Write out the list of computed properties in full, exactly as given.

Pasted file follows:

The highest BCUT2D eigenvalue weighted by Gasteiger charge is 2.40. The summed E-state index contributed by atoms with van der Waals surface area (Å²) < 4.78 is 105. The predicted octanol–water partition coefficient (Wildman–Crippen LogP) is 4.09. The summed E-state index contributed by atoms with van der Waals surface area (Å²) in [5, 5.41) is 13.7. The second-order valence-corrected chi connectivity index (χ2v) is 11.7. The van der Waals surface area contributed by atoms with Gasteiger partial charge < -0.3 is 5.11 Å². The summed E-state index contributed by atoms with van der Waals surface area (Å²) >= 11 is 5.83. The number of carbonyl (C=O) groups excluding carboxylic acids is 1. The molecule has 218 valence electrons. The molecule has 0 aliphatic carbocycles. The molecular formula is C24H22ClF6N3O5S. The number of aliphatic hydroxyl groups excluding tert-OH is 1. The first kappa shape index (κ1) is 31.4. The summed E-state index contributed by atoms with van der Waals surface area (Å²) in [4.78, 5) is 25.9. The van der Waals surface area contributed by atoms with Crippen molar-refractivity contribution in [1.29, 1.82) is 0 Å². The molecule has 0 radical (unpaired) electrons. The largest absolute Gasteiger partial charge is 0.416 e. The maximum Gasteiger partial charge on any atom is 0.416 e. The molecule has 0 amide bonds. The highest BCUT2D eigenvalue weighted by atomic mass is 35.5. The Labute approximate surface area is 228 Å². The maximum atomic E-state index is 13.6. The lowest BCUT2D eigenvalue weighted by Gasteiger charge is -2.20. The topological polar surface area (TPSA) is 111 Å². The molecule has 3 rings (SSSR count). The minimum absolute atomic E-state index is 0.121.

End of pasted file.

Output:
The highest BCUT2D eigenvalue weighted by Gasteiger charge is 2.40. The summed E-state index contributed by atoms with van der Waals surface area (Å²) < 4.78 is 105. The predicted octanol–water partition coefficient (Wildman–Crippen LogP) is 4.09. The summed E-state index contributed by atoms with van der Waals surface area (Å²) in [5, 5.41) is 13.7. The second-order valence-corrected chi connectivity index (χ2v) is 11.7. The van der Waals surface area contributed by atoms with Gasteiger partial charge < -0.3 is 5.11 Å². The summed E-state index contributed by atoms with van der Waals surface area (Å²) >= 11 is 5.83. The number of carbonyl (C=O) groups excluding carboxylic acids is 1. The molecule has 218 valence electrons. The molecule has 0 aliphatic carbocycles. The molecular formula is C24H22ClF6N3O5S. The number of aliphatic hydroxyl groups excluding tert-OH is 1. The first kappa shape index (κ1) is 31.4. The summed E-state index contributed by atoms with van der Waals surface area (Å²) in [4.78, 5) is 25.9. The van der Waals surface area contributed by atoms with Crippen molar-refractivity contribution in [1.29, 1.82) is 0 Å². The molecule has 0 radical (unpaired) electrons. The largest absolute Gasteiger partial charge is 0.416 e. The maximum Gasteiger partial charge on any atom is 0.416 e. The molecule has 0 amide bonds. The highest BCUT2D eigenvalue weighted by atomic mass is 35.5. The Labute approximate surface area is 228 Å². The maximum atomic E-state index is 13.6. The lowest BCUT2D eigenvalue weighted by Gasteiger charge is -2.20. The topological polar surface area (TPSA) is 111 Å². The molecule has 3 rings (SSSR count). The minimum absolute atomic E-state index is 0.121.